NatureAmy

caring for creation while caring for family

Tag: declutter

Why my kids don’t have many toys…

OK, OK, this makes me sound like the Grinch.

I promise, my kids have plenty of toys, they really do.  However, compared to most families we know, regardless of income, my three kids don’t have many toys.  But before you start donating all your unwanted toys to our house, let me just clarify – this is completely intentional…

There really are two main reasons we don’t have a lot of toys for our three (soon to be four) children,  The first is that about two years ago, I made the very intentional choice to severely cut back on our belongings.  This was not a sudden decision – it was actually very gradual and you can read about it here.

We live in a small house, so we don’t have a play room.  Our living room is naturally where the kids play. During that time, our living room went from looking like this – home of all the toys…

Our living room at Addamay's first birthday party.  This was after we started decluttering, but before we found a solution to toys stored in our living room.

Our living room at Addamay’s first birthday party. This was after we started decluttering, but before we found a solution to toys stored in our living room.

to this.

Our living room in a rare moment when there are not Lego creations in progress.  We've done some rearranging since the previous photo, as well.

Our living room in a rare moment when there are not Lego creations in progress. We’ve done some rearranging since the previous photo, as well.

Where did all the toys go?  Well, a lot of them were donated.  The rest mostly live here on this one bookshelf in the hallway.

The November Minimalist Challenge - getting rid of stuff - NatureAmy.com

Toys accumulate so quickly if you have several kids. This was our shelf after decluttering this summer.

We also have a big box of Legos, a Lego display small bookshelf in the kids’ room to keep their creations, and a few things in our large pantry and garage that act as a toy library.

The second reason we don’t have many toys is because when my two boys were little my sister Ella read the book Simplicity Parenting: Using the Extraordinary Power of Less to Raise Calmer, Happier, and More Secure Kids by Dr. Kim John Payne.  I have since read it, but when she read it she went into great detail about his philosophy on toys and play and I was absolutely fascinated by it!  (My sister and I spend a lot of time on the phone together each week and like to talk about anything and everything!)

I started to implement some of Dr. Paynes strategies then – the first one I embraced was that toys should not do anything for the child. Toys that do too much squelch the imagination – so out with the noise toys!  Yes! (I really was looking for any reason to get rid of that stupid singing alphabet caterpillar!)  Instead, we stick to “old fashioned” non-electronic toys, like blocks, Legos, Play-Doh, and wooden trains.

And do you know what we’ve found?  Our kids play longer, fight less, and enjoy the toys they have more when they own less.  Too many toys can be overstimulating for kids.  But when we purposefully pare down what they have to play with – keeping only their favorites and the ones that use the most imagination – they are actually happier, calmer, and more content.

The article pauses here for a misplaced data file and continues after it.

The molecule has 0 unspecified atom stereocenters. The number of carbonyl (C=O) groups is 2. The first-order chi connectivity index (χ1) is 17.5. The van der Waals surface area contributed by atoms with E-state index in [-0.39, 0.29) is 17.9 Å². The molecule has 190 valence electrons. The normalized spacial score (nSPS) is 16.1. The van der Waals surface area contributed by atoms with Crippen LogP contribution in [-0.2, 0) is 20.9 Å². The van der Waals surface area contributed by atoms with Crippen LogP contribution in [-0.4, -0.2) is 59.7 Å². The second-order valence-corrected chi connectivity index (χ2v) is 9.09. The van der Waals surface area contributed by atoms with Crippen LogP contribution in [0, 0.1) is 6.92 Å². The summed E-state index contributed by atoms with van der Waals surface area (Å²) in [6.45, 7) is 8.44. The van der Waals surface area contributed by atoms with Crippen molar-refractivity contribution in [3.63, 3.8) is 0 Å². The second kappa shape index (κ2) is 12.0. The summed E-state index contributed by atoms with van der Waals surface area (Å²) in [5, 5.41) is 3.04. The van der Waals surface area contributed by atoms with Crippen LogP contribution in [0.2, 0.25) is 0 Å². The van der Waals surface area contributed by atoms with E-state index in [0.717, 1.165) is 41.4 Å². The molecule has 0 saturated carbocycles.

Dr Payne’s research is really quite amazing and I highly recommend it to anyone looking to simplify their children’s lives.  His prescription to his clients to simplify their children’s environment has helped with behavioral issues, ADHD, and anxiety, among other things.  In most of his case studies, the children’s symptoms disappeared entirely! He suggests that most people need to reduce their children’s toys by about 75%.  He uses the following guidelines to reduce the toy clutter:

  1. Get rid of broken toys- pretty simple
  2. Get rid of “fixed” toys – toys that don’t trigger the imagination (character toys from TV shows or movies fall under this category)
  3. Developmentally inappropriate toys – is this too mature or too immature?
  4. Annoying toys – if you can’t stand it, he gives you permission to toss it.  I love this one!
  5. Complicated toys, battery operated toys, toys that break easily.
  6. Commercial toys – ones that you were pressured to buy because everyone must have it.
  7. Toys that cause the kids to fight or interact unhealthily

So what toys do we keep?  Toys that encourage the imagination.  Think blocks, dolls, dress up clothes, craft items, wooden trains.

I love watching my kids create their own little worlds.

I love watching my kids create their own little worlds.

Your son doesn’t need a police car with a real siren – he can make the noise himself!  She doesn’t need a doll that cries or talks or poops – her imagination can do that very well.

My boys do occasionally beg for toys they see their friends have.  For instance, they really want bullets for their Nerf guns, but I won’t get them for them.  (I tossed them all a couple years ago.) You see, when we had bullets, they spent more time trying to find them and asking me to help them find them than they actually spent playing.  However, I know they can spend hours playing with their toy guns fighting off imaginary bad guys in some elaborate story.  But if they have to stop to find Nerf bullets, the game stops.  I’m sure you have similar stories of how your kids imaginatio

n has just stopped because a toy does too much.

The toys that made the cut at our house:

Legos

Mega Blocks

Magformers              

Some of the toy cars and trucks and racing tracks

Wooden trains and tracks

Bean-bag animal stuffed toys (these are a surprising hit and the kids can play for hours in their animal world)